Hardening SSH Server Setup
Commonly used for remote administration, transferring files, forwarding and encapsulating sensitive flows, OpenSSH has become a key element of a large number of IT systems.
Therefore, it is critical to control its configuration, harden its installation and apply strict hygiene rules for its operation. The recommendations presented in this note cover all these different aspects.
SSH, or Secure SHell, is an application layer protocol (layer 7 of the OSI model), which aims at correcting known deficiencies in
TELNET protocols, through 3 sub-protocols:
- SSH-USERAUTH, a client-side authentication protocol – RFC 4252;
- SSH-TRANS, a secure transfer protocol that allows server authentication and establishment of a secure communication channel (confidentiality and integrity) – RFC 4253;
- SSH-CONNECT, a connection protocol that allows communication channels multiplexing (data and commands) – RFC 4254.
- Presentation of OpenSSH
- Use cases
- Remote shell administration
- Best practices for using OpenSSH
- SSH Protocol
- Disable root access
- Created an unprivileged user account
- install a password generation tool
- Generate a complex password
- create a standard user account without privilege
- Create a .ssh folder for this user
- Disable root access
PrintLastLogdirective of sshd_config displays last connection details upon every user connection.
- Filter users with
- Create the
ssh-accesgroup containing the users who can connect using
- Add the users authorized to use
SSHaccess to the
- Configure the SSH server to refuse the connection of users who do not belong to this group
- So now reload the configuration
- Create the
- Protocol and network access
- ListenAddress and Ports
- Agent Forwarding
- Key Generation - sizes and algorithms
- Choosing Symmetric algorithms
- Regenerate Moduli
- Protect against DDOS and brute force attacks with fail2ban
- Installing fail2ban
- Configuring fail2ban
- Starting fail2ban
- Get the status
- Activate fail2ban rules for SSH connection on Debian stretch
- Test your SSH acces secuity
Presentation of OpenSSH
OpenSSH is developed and maintained by the OpenBSD project. It is, to date, the reference implementation of the SSH protocol found on a large number of systems, including servers (Unix, GNU/Linux, Windows), client machines and network devices. This software suite includes many tools:
- the server, sshd.
- several clients, depending of the purpose:
- remote shell connections: ssh;
- file transfers and downloads:
- a key generation tool,
- a keyring service,
- a utility for gathering the public SSH host keys of a number of hosts,
Remote shell administration
- SSH shall be used instead of historical protocols (
RLOGIN) for remote shell access.
RLOGINremote access servers shall be uninstalled from the system.
SFTPshall be used instead of historical protocols (
FTP) for file transfers.
- The implementation of
SSH tunnelsshall only be applied to protocols that do not provide robust security mechanisms and that can benefit from it (for example:
VNC, … ). This recommendation does not exempt from using additional low level security protocols, such as IPsec.
Best practices for using OpenSSH
SSH is standardized by a set of
RFC (4250-4254) specifying its communication protocols and the cryptographic mechanisms the protocol must support. SSH now exists in 2 versions:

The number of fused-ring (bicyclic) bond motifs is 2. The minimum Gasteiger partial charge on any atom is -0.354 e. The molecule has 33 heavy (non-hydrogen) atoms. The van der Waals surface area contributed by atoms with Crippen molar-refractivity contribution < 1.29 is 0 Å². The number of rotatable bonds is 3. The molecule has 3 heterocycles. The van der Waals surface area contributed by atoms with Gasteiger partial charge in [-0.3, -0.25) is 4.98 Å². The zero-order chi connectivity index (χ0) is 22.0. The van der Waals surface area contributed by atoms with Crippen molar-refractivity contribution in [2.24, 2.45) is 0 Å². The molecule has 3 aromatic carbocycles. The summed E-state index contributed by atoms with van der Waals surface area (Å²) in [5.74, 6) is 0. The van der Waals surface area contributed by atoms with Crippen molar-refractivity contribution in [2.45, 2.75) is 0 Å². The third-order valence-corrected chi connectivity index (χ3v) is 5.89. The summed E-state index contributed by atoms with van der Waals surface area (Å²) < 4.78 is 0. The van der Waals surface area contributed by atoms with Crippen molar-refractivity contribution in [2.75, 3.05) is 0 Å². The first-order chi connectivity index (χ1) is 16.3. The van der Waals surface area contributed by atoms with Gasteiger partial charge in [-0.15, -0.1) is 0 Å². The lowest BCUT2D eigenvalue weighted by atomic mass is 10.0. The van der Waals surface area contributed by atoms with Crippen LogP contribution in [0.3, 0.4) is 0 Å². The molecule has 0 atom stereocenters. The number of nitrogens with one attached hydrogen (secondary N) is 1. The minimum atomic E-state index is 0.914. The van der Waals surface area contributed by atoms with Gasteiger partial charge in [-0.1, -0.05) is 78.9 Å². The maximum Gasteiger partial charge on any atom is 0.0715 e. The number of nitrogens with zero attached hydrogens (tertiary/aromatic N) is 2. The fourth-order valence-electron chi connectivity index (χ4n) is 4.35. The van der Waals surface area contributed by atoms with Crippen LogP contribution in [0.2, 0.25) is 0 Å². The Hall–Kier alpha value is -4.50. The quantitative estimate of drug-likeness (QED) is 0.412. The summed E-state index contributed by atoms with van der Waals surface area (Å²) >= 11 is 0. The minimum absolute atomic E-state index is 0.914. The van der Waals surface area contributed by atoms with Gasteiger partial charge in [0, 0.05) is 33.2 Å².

SSHv1 has structural vulnerabilities that have been corrected in the next version. Version 1 of the protocol is now obsolete.
Only version 2 of the SSH protocol shall be authorized.
SSH is mainly a communication protocol. It is neither a Unix shell, nor a terminal, nor a command interpreter. OpenSSH is the most commonly encountered implementation of the SSH protocol. More than a protocol, it is a toolbox offering a large number of features.
OpenSSH, mandatory use of version 2 of the protocol is enforced by the following directive in
sudo sed -i -e 's/Protocol.*/Protocol 2/' '/etc/ssh/ssh_config' sudo /etc/init.d/ssh reload
Disable root access
root identifier is the first target of attacks. It is good practice to disable SSH login to the root account. Access to this account remains available via the
Created an unprivileged user account
SSH access to the
root account, make sure you have an alternative user account coupled with a sufficiently complex password. If you do not have a normal user account, your machine will no longer be accessible by
install a password generation tool
sudo apt install apg
Generate a complex password
sudo apg -q -m 12 -a 0 -n 1 -M NCLS
create a standard user account without privilege
sudo adduser <STD_USER>
Create a .ssh folder for this user
sudo mkdir --parents /home/<STD_USER>/.ssh sudo chown <STD_USER>:<STD_USER> /home/<STD_USER>/.ssh
Disable root access
root is an example of a generic account existing on all Unix/Linux systems, and used as an administrative account. The
root account shall not be remotely accessible:
Configure the SSH server to not accept connections with
sudo sed -i -e 's/PermitRootLogin.*/PermitRootLogin no/' '/etc/ssh/sshd_config' sudo /etc/init.d/ssh reload
PrintLastLog directive of sshd_config displays last connection details upon every user connection.
sudo sed -i -e 's/PrintLastLog.*/PrintLastLog yes/' '/etc/ssh/sshd_config' sudo /etc/init.d/ssh reload
Filter users with
In order to limit the number of accounts accessible directly via
SSH, it is possible to filter the users who can connect according to their group of membership.
ssh-acces group containing the users who can connect using
if [ -z "$(command grep "^ssh-acces" '/etc/group')" ]; then sudo addgroup --system "ssh-acces" fi
Adding group 'ssh-acces' (GID 120) ... Done.
Add the users authorized to use
SSH access to the
sudo adduser <STD_USER> ssh-acces
Adding user <STD_USER> to group 'ssh-acces' ... Adding user <STD_USER> to group ssh-acces Done.
Configure the SSH server to refuse the connection of users who do not belong to this group
echo ' # Limit access to users of group ssh-acces AllowGroups ssh-acces' >> /etc/ssh/sshd_config
So now reload the configuration
sudo /etc/init.d/ssh reload
Protocol and network access
ListenAddress and Ports